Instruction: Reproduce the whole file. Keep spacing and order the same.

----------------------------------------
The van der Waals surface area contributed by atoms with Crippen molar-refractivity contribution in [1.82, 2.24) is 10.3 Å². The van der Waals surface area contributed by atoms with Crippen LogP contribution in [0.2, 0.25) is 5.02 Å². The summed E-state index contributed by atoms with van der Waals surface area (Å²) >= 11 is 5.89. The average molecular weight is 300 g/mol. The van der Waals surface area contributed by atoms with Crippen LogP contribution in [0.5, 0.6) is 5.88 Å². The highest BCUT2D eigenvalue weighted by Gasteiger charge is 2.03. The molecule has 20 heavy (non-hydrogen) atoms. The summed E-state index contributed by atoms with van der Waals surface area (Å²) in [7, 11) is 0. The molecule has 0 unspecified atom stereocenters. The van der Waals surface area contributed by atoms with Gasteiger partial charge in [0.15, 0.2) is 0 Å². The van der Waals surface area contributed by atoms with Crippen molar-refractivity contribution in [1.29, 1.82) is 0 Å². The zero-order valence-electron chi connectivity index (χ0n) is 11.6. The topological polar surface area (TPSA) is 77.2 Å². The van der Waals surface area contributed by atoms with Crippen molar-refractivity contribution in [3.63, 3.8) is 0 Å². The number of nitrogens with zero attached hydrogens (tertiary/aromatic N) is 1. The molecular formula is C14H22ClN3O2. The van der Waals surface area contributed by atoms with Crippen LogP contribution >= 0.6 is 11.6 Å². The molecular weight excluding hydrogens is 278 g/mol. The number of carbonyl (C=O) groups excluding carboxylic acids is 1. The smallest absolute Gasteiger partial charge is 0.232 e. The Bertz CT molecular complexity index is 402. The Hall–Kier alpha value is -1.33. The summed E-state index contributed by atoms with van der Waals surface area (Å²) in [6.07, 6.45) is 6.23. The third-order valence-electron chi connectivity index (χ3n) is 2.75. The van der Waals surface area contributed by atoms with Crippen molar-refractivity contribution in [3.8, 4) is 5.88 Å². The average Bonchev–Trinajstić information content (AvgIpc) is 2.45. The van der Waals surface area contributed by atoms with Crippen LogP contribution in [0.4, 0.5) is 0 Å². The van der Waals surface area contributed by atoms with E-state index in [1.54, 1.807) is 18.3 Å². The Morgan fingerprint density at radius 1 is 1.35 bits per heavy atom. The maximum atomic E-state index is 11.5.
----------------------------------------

The van der Waals surface area contributed by atoms with Crippen molar-refractivity contribution in [1.82, 2.24) is 10.3 Å². The van der Waals surface area contributed by atoms with Crippen LogP contribution in [0.2, 0.25) is 5.02 Å². The summed E-state index contributed by atoms with van der Waals surface area (Å²) >= 11 is 5.89. The average molecular weight is 300 g/mol. The van der Waals surface area contributed by atoms with Crippen LogP contribution in [0.5, 0.6) is 5.88 Å². The highest BCUT2D eigenvalue weighted by Gasteiger charge is 2.03. The molecule has 20 heavy (non-hydrogen) atoms. The summed E-state index contributed by atoms with van der Waals surface area (Å²) in [7, 11) is 0. The molecule has 0 unspecified atom stereocenters. The van der Waals surface area contributed by atoms with Gasteiger partial charge in [0.15, 0.2) is 0 Å². The van der Waals surface area contributed by atoms with Crippen molar-refractivity contribution in [1.29, 1.82) is 0 Å². The zero-order valence-electron chi connectivity index (χ0n) is 11.6. The topological polar surface area (TPSA) is 77.2 Å². The van der Waals surface area contributed by atoms with Crippen molar-refractivity contribution in [3.63, 3.8) is 0 Å². The number of nitrogens with zero attached hydrogens (tertiary/aromatic N) is 1. The molecular formula is C14H22ClN3O2. The van der Waals surface area contributed by atoms with Crippen LogP contribution >= 0.6 is 11.6 Å². The molecular weight excluding hydrogens is 278 g/mol. The number of carbonyl (C=O) groups excluding carboxylic acids is 1. The smallest absolute Gasteiger partial charge is 0.232 e. The Bertz CT molecular complexity index is 402. The Hall–Kier alpha value is -1.33. The summed E-state index contributed by atoms with van der Waals surface area (Å²) in [6.07, 6.45) is 6.23. The third-order valence-electron chi connectivity index (χ3n) is 2.75. The van der Waals surface area contributed by atoms with Crippen molar-refractivity contribution in [3.8, 4) is 5.88 Å². The average Bonchev–Trinajstić information content (AvgIpc) is 2.45. The van der Waals surface area contributed by atoms with Crippen LogP contribution in [0.4, 0.5) is 0 Å². The van der Waals surface area contributed by atoms with E-state index in [1.54, 1.807) is 18.3 Å². The Morgan fingerprint density at radius 1 is 1.35 bits per heavy atom. The maximum atomic E-state index is 11.5.